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DSKR SEXTANT MADE IN DDR (MRA 113)
Item Code: MRA 113
A sextant is a doubly reflecting navigation instrument that measures the angular distance between two visible objects. The primary use of a sextant is to measure the angle between an astronomical object and the horizon for the purposes of celestial navigation. The estimation of this angle, the altitude, is known as sighting or shooting the object, or taking a sight. The angle, and the time when it was measured, can be used to calculate a position line on a nautical or aeronautical chart—for example, sighting the Sun at noon or Polaris at night (in the Northern Hemisphere) to estimate latitude. Sighting the height of a landmark can give a measure of distance off and, held horizontally, a sextant can measure angles between objects for a position on a chart. A sextant can also be used to measure the lunar distance between the moon and another celestial object (such as a star or planet) in order to determine Greenwich Mean Time and hence longitude. The principle of the instrument was first implemented around 1730 by John Hadley (1682–1744) and Thomas Godfrey (1704–1749), but it was also found later in the unpublished writings of Isaac Newton (1643–1727). In 1922, it was modified for aeronautical navigation by Portuguese navigator and Naval Officer Gago Coutinho.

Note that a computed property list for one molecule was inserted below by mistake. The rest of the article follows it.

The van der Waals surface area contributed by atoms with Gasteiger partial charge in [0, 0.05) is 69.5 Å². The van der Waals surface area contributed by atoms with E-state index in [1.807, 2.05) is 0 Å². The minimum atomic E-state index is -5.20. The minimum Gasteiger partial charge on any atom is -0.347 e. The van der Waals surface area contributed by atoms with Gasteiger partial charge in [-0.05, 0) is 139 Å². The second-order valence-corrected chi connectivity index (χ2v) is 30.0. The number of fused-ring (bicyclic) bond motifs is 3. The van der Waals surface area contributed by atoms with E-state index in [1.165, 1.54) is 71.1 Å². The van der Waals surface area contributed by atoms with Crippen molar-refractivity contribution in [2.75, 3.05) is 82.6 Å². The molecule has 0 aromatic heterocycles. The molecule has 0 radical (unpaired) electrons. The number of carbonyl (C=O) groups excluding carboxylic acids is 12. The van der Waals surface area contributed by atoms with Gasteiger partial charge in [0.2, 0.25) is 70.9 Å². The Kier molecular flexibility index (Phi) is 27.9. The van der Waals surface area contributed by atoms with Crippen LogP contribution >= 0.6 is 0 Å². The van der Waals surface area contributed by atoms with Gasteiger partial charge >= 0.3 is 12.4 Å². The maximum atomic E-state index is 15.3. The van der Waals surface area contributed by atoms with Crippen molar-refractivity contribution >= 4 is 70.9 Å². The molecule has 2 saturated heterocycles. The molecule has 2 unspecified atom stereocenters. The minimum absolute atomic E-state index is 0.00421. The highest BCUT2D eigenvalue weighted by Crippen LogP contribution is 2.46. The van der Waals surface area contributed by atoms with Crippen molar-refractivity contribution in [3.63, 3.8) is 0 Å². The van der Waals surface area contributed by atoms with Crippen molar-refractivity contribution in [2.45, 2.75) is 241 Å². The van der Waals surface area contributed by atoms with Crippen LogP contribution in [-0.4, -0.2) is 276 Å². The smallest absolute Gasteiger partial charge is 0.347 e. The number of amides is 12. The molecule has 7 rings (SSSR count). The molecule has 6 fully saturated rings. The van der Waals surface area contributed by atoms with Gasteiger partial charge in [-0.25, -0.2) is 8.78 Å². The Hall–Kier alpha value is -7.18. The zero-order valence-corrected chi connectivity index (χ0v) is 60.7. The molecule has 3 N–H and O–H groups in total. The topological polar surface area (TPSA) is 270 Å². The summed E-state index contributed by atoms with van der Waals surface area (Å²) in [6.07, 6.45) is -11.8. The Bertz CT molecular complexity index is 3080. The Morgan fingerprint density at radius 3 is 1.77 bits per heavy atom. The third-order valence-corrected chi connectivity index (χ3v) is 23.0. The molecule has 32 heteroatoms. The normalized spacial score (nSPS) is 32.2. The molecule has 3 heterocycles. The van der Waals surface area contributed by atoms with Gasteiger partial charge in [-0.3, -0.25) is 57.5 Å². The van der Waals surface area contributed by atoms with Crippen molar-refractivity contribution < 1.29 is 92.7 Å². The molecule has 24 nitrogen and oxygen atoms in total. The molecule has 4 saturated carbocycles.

Sextant allows celestial objects to be measured relative to the horizon, rather than relative to the instrument. This allows excellent precision. However, unlike the backstaff, the sextant allows direct observations of stars. This permits the use of the sextant at night when a backstaff is difficult to use. For solar observations, filters allow direct observation of the sun.
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